Re: Call for OPW project ideas

On 2014-11-10 05:45, Magdalen Berns wrote:
On Mon, Nov 10, 2014 at 4:09 AM, Karen Sandler <karen punkrocklawyer com> wrote:

On 2014-11-09 20:23, Michael Catanzaro wrote:

On Sun, 2014-11-09 at 18:48 +0000, Magdalen Berns wrote:
The challenges the OPW organisers face is in figuring out how to
encourage projects and mentors to sign up and yet also protect GNOME
from a potential lawsuit in the event that things go horribly wrong as
a result of something that may not be GNOME's fault.

I don't see much of a challenge. The wording under question is:

"For only situations arising out of your gross negligence, recklessness
or intentional wrongdoing, you shall indemnify, defend, and hold
harmless GNOME, its officers, directors, and employees from any and all
claims, demands, damages, costs and liabilities, including reasonable
attorneys’ fees, made by any third party due to or arising out of your
participation in the Program; your Mentoring Activities (including
correspondence with the Participant or Participants, and modification of
any Participant’s source code or written materials); or your violation
of this Agreement."

This is really mundane: I agreed to a more restrictive indemnification
than this by simply reading today. So has anybody who's ever
used Skype, or Flash, or Facebook. (Seriously, check the ToS of Facebook
or CNN, the two I bothered to check; they're very similar and include
the provision about attorneys' fees.) Or the Internet, really; I'm
surprised I didn't have to agree to indemnify my ISP, though maybe that
was part of my contract and I just forgot. Anybody can sue anybody for
anything, and I highly doubt being an OPW mentor will increase the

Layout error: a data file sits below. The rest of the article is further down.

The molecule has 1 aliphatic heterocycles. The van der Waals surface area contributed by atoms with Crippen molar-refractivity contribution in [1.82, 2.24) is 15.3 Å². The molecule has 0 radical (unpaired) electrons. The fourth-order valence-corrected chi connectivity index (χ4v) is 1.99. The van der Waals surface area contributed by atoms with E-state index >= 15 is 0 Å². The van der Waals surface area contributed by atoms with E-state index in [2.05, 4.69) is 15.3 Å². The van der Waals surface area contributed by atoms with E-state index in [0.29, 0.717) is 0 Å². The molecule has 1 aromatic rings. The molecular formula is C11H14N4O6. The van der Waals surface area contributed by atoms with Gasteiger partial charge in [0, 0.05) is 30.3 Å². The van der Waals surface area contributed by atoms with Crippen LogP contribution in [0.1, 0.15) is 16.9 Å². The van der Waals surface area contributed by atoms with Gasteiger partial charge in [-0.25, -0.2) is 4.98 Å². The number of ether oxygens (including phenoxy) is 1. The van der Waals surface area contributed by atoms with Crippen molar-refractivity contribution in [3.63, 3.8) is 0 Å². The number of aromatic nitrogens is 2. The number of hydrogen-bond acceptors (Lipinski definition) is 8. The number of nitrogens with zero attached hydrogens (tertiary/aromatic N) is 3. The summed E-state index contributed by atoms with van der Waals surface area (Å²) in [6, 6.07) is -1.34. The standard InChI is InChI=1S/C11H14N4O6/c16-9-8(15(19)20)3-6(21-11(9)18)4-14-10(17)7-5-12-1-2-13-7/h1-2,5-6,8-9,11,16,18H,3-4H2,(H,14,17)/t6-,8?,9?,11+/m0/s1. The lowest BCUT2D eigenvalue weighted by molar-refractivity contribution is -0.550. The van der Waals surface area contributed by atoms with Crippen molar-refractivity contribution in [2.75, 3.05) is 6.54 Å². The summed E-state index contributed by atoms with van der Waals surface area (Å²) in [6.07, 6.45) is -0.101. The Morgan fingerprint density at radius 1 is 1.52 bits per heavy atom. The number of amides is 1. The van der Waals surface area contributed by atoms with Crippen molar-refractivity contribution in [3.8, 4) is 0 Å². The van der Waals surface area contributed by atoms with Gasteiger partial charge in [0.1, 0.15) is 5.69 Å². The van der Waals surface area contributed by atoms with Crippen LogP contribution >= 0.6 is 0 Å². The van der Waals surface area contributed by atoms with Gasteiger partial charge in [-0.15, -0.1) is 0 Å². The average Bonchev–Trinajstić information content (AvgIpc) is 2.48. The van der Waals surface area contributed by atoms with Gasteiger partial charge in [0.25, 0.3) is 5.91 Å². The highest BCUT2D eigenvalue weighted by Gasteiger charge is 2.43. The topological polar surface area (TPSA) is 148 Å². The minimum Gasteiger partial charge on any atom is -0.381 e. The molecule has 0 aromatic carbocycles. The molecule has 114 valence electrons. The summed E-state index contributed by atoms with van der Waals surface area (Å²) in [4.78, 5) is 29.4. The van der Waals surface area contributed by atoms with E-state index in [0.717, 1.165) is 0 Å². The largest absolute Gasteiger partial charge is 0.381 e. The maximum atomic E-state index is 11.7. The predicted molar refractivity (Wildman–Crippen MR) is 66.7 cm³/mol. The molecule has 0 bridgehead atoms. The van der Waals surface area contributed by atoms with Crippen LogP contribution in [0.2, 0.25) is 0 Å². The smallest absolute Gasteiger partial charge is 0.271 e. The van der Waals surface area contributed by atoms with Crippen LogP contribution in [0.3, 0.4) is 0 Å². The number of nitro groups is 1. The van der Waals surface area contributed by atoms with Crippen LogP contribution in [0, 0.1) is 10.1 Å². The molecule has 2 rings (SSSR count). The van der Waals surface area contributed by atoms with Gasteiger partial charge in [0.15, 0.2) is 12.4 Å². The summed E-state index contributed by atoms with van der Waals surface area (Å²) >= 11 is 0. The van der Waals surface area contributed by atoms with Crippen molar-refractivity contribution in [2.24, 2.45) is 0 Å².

likelihood of my ending up in court.

Thanks Michael.

We very much tried to limit the contracts as much as possible, to figure out how to set up the infrastructure to host the program without unduly burdening the intern and mentor contracts only have indemnities triggered for "gross negligence, recklessness or intentional wrongdoing", as discussed in the previous thread (this is actually a pretty high bar). Not only do I think that this legal infrastructure is necessary in order for the Foundation to host the program, but some funders also require that it be in place.

Obviously. The thing about funders is that a lot of them are
businesses who will used to imposing terms on individuals and figuring
out how to remove any accountability from themselves. As a charitable
organisation, of course GNOME is sensible to take steps to listen to
the advice and recommendations of its funders about how OPW is run but
that should not mean that we have to blindly use their design in a
case where it is going to be detrimental to OPW's core mission.

It's important to recognise what motivates people in something like
this because ultimately, no amount of money that these funders have to
offer is worth the trade off if OPW finds it is not able to find
decent mentors and the interns do not end up staying on as
contributors FLOSS because they have had a poor experience under this

These women are not pieces of pasta you can throw at a wall to see
which ones are sticky enough to stay on it. They are human beings who
have already been identified as being likely to face discrimination in
FLOSS. It is a mistake to apply a generic legal structure which let's
face it, have absolutely no track record of solving the problems that
OPW is trying to address (if anything the converse).

I absolutely agree and love the pasta analogy :D

Our legal structure was designed by us with deep consultation from a law firm that helped us pro bono (Justin Colannino who worked with me at SFLC was our primary contact and he brought in varied experience, like employment law, from partners in the firm). Our starting point was GSoC because it's the closest program to what we're doing but we veered from it considerably, both to impose less liability to our mentor and intern participants and also to reflect that our program is very different (and that we're a nonprofit). What we settled on is the lightest weight agreement I could come to with those lawyers that was functional for the Foundation.



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